2.3 Determination of Pseudo-total Concentrations

The <150 µm subsamples were subjected to a nitric-perchloric acid digestion following the procedure described by Thompson and Wood [35]. These authors note the effectiveness of this acid mixture in decomposing clay minerals and a number of primary minerals, though some soil constituents (if present) are not fully digested, and consequently the method is often regarded as a procedure that determines, in association with appropriate instrumentation, pseudo-total (i.e., an approximation) rather than true total concentrations. However, our use of fine (i.e., <150 µm) material in this experimental procedure facilitates sample decomposition and optimises the release of chemical elements into solution. Analysis of the sample solutions was undertaken using inductively coupled plasma mass spectrometry (ICP-MS) for six soil trace elements (Cd, cobalt [Co], chromium [Cr], Cu, nickel [Ni] and Pb), whilst another trace element, Zn, and a number of major (Ca, Fe, potassium [K], Mg) and minor (Mn, sodium [Na]) elements were determined by atomic absorption spectrometry.

2.4 Determination of Bioaccessible Concentrations

For our assessment of the bioaccessible concentrations, we used the Fed ORganic Estimation human Simulation Test (FOREhST) procedure. This method was initially developed to assess the bioaccessibility of soil polycyclic aromatic hydrocarbons (PAHs, widespread organic pollutants) under simulated fed conditions. Most IVBA procedures are concerned with inorganic soil constituents, and simulate fasted conditions that – relative to the fed state – are associated with lower pH conditions, so providing the most conservative estimate of bioaccessibility [36]. However, since pregnant women who consume Calabash chalk ingest the material either just before or after mealtimes, we used the FOREhST method to quantify soil bioaccessibility in a fed-state where the geophagist is consuming food. To investigate the impact of ingested foodstuffs on bioaccessibility per se, we also subjected the soil samples to the FOREhST procedure digestion pH and transit conditions but did not add the foodstuff component of the experimental method. To summarise, soil chemical element bioaccessibility was: (I) determined using the FOREhST method, a fed-state experimental procedure that is appropriate to use since the main consumers in this investigation are pregnant women who ingest the geophagical materials just before or after mealtimes, and (II) assessed using the FOREhST method where the food component of the in vitro procedure is omitted, but where other experimental variables (transit times, solution pH, enzyme concentrations) are the same as (I), so enabling the effect of food alone on bioaccessibility to be evaluated.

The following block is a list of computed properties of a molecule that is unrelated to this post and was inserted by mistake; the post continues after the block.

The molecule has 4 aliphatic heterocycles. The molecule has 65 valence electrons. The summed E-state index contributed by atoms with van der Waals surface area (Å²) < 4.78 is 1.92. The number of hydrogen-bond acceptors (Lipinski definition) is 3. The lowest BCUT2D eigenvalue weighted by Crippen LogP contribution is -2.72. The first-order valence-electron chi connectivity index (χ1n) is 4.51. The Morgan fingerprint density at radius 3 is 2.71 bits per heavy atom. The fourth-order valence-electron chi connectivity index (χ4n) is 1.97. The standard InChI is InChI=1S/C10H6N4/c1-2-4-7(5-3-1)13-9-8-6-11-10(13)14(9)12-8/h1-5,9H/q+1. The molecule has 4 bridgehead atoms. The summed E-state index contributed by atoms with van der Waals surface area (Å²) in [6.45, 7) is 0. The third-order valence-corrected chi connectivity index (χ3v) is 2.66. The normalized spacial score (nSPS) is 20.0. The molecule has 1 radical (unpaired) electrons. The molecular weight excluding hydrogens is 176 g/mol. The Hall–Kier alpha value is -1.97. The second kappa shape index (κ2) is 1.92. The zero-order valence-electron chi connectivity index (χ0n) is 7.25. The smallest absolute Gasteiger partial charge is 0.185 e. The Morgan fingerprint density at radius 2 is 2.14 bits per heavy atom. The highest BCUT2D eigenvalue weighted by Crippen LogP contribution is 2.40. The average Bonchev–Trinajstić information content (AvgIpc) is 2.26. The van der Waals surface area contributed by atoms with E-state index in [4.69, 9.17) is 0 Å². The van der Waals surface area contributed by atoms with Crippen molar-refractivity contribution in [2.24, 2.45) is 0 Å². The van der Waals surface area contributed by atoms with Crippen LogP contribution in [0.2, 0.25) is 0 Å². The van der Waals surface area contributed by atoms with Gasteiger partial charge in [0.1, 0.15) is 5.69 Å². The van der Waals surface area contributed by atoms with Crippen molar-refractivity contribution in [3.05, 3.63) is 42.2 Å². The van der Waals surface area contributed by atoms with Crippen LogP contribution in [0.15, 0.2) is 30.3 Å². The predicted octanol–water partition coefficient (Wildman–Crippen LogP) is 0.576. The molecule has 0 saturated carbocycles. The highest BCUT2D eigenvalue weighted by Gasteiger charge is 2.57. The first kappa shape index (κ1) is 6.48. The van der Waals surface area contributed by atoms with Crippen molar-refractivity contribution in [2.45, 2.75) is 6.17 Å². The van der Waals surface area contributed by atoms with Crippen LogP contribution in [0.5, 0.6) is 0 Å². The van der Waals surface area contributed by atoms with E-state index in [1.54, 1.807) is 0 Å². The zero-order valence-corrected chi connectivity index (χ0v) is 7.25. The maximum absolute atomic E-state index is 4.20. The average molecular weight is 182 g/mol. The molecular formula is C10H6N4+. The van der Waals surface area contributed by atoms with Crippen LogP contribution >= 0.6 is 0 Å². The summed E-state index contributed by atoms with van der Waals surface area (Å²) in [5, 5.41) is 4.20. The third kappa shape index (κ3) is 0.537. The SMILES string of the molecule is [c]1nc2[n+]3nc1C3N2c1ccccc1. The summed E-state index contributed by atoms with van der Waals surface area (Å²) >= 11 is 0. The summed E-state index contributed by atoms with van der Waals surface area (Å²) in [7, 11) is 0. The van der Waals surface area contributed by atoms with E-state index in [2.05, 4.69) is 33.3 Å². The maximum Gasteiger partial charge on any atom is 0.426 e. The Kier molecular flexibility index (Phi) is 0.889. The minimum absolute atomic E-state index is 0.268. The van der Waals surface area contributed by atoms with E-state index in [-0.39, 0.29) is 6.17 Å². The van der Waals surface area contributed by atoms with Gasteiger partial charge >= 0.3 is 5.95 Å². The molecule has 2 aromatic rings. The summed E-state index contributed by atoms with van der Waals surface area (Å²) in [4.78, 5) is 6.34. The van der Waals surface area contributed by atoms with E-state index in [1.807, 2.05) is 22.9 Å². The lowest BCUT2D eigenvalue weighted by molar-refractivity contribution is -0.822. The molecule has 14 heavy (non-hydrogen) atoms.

The FOREhST procedure is a IVBA test, carried out at 37°C to simulate human body temperature, and utilising end-over-end rotation that replicates the churning of soil and fluid in the gut. The stages involved in the methodology represent the saliva/gastric and intestinal (i.e., duodenal and bile) phases of the human GI system. Briefly (for a detailed description, see Cave et al. [36]), 0.3 g of each soil/shale sample was weighed into an individual extraction bottle to which was placed 4.5 ml of simulated saliva solution (pH = 6.8±0.5). After 5 min, 9 ml of simulated gastric solution (pH = 1.4±0.5) was added to produce a mixed saliva/gastric solution phase that had a final pH of 1.6±0.2. Following 2 hr of rotation in a water bath calibrated to 37°C, sample solutions were retrieved from each extraction bottle, and retained for chemical element quantification. This procedure was then repeated on another set of weighed soil/shale samples but, following the 2 hr of rotation with the saliva/gastric solution, 9 ml of simulated duodenal (pH = 8.1±0.2) solution and 4.5 ml of bile fluid (pH = 8.2±0.2) was then added to each extraction bottle, producing a final solution that had a pH of 6.0±0.5. The extraction bottles were rotated in the water bath for a further 2 hrs after which the sample solutions were retrieved for chemical analysis. This version of the methodology leads to leachate sample solutions being collected both at the end of what we term the saliva/gastric and intestinal phases of extraction. Chemical element quantification of these solutions was undertaken using ICP-MS instrumentation. Because of analytical considerations (e.g., a variety of Na-containing reagents are used in the FOREhST procedure, with deleterious implications for the determination of bioaccessible Na), we restrict our focus to the bioaccessible concentrations of eight elements (Co, Cr, Cu, Fe, Mn, Ni, Pb and Zn): these bioaccessible concentrations associated with the geophagical materials are reported in units of mg/kg.